To understand how images make it from satellites in orbit to Google Earth, you should take a look at Frank’s excellent about Google Earth imagery post from a few years ago. In short, Google doesn’t own any satellites that capture imagery; they buy the imagery from providers such as DigitalGlobe.
With that in mind, Richard Hollingham of the BBC took a trip to Ball Aerospace in Boulder, Colorado, where the WorldView-3 satellite is currently being assembled for DigitalGlobe.
WorldView-3 will be able to capture imagery at a remarkable resolution of just 25cm, though only the US government can purchase imagery that detailed. For Google Earth (and similar mapping projects, such as Bing Maps), the imagery will be released at a resolution of 50cm. As the article points out, from more than 600km away, travelling at around eight kilometres per second, capturing an image half-a-metre across is an impressive technical achievement, and is less likely to raise concerns about privacy.
It’s an excellent article that shows a bit more about how things work in regards to satellite imagery, and I recommend you check out the full story for yourself.
The post The next generation of satellites for Google Earth appeared first on Google Earth Blog.
Once again, in honor of Valentine’s Day we share some of the best romantic placemarks for Google Earth. To start, you can check out this old entry from Google Maps Mania which includes a wide variety of Valentine’s Day goodies.
Beyond that you can check out the collection of hearts provided by Google Earth Hacks, or see a video of them in action below:
For those of you that are still looking for love, Random Markers has posted a slick little app that shows recent personal ads via the Google Earth plug-in. It pulls the content from Google Base and then displays them in the plug-in. As per the site, it works best in the US because of the higher density of data to use (more personal ads).
If you’re still looking for more Valentine’s Day goodness, you can view a collection of marriage proposals , or check out a Valentine’s Day message from Google Earth Blog, powered by GeoGreeting.com.
Happy Valentine’s Day!
John Wallrodt at Paperless Archaeology recently shared an interesting story about taking a FileMaker Pro database and working with it to talk directly to Google Earth. The results are impressive and useful.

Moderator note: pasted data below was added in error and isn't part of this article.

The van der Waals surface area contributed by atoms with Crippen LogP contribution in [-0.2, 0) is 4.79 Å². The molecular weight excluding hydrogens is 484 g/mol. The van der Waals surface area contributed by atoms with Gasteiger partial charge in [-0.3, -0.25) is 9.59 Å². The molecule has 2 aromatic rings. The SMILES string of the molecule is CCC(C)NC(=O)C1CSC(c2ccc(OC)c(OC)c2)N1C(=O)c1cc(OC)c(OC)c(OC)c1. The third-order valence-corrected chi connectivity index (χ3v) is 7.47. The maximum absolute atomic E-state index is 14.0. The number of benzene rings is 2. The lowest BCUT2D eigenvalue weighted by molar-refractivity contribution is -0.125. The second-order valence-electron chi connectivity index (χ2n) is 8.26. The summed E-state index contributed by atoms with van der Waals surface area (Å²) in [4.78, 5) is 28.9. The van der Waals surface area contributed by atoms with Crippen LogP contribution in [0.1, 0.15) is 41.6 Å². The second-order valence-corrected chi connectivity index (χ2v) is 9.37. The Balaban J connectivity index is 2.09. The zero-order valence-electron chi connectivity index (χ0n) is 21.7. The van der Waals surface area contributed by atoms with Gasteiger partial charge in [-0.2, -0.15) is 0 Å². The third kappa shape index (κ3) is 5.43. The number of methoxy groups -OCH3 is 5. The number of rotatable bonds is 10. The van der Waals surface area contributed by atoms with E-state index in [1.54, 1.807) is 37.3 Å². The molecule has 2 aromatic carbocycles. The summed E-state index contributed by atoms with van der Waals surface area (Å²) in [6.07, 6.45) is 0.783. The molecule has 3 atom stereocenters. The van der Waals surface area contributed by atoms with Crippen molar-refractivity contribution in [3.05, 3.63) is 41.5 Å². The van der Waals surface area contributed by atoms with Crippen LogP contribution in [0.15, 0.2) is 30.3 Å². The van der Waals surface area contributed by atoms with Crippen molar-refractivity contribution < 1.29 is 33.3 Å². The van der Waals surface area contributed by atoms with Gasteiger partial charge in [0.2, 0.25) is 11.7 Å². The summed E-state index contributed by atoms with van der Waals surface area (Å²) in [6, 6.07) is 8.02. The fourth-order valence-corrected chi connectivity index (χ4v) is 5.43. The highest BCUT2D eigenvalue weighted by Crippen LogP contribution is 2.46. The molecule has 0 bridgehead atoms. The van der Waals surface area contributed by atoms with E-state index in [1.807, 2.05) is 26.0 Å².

It seems to be a fairly complex process, but their blog post breaks it down into manageable steps. If converting from FileMaker Pro into Google Earth KML is something you’re wanting to do, John’s post will be very helpful for you. Check out the full post to read all about it.
(via FileMaker Pro Gurus)
The post Using Google Earth to display bar charts from FileMaker appeared first on Google Earth Blog.
The New South Wales (Australia) Government has just released a new product they’re calling the NSW Globe which compiles a ton of information about the state into a single, powerful KML file. The goal of the site, according to NSW minister for finance and services Andrew Constance:
The tool allows users to find out more about their property or local area, and provides access to historical information including aerial photographs of Sydney from the 1940s, as well as flood maps from places like Bourke, Moree and Wagga
Inside the KML file you’ll find the following:
- Imagery (medium and high resolution aerial, satellite both government and private sourced)
- Additional imagery (1943 Sydney Historic, Emergency Services)
- Terrain data (25m DTMS, 5m DTMS, LiDAR and SRTM various locations)
- Places (e.g. population centre, suburb, other places)
- Boundaries (e.g. coastline, local government, localities, electoral state and federal)
- Roads (e.g. arterial road, minor road, other)
- Rail (e.g. railway line, railway station)
- Addresses (property and address)
- Land parcel (e.g. lot and deposited plan, property boundary, labels)
For example, here is a shot of Sydney using the 1943 imagery:
It’s quite an impressive product and it provides an amazing amount of information about New South Wales. Check it out for yourself at globe.six.nsw.gov.au.
The post Exploring New South Wales, Australia in Google Earth appeared first on Google Earth Blog.
Our friends at DataAppeal, who recently released a variety of updatesto their excellent tool, are back with some great visualizations of the Olympic torch relay.
The University of East Anglia Climate Research (UEA CRU) has released an excellent new interactive layer for Google Earth that show detailed temperature records for 6,000 weather stations around the world — with more than 20,000 graphs in all!
It’s an impressive amount of data to display, the use of Google Earth makes it easy to browse and explore. You can grab the KML file here or read more about it on this page at the Met Office Handley Centre website.
(via The Guardian)
The post View global warming trends with this new tool from UEA CRU appeared first on Google Earth Blog.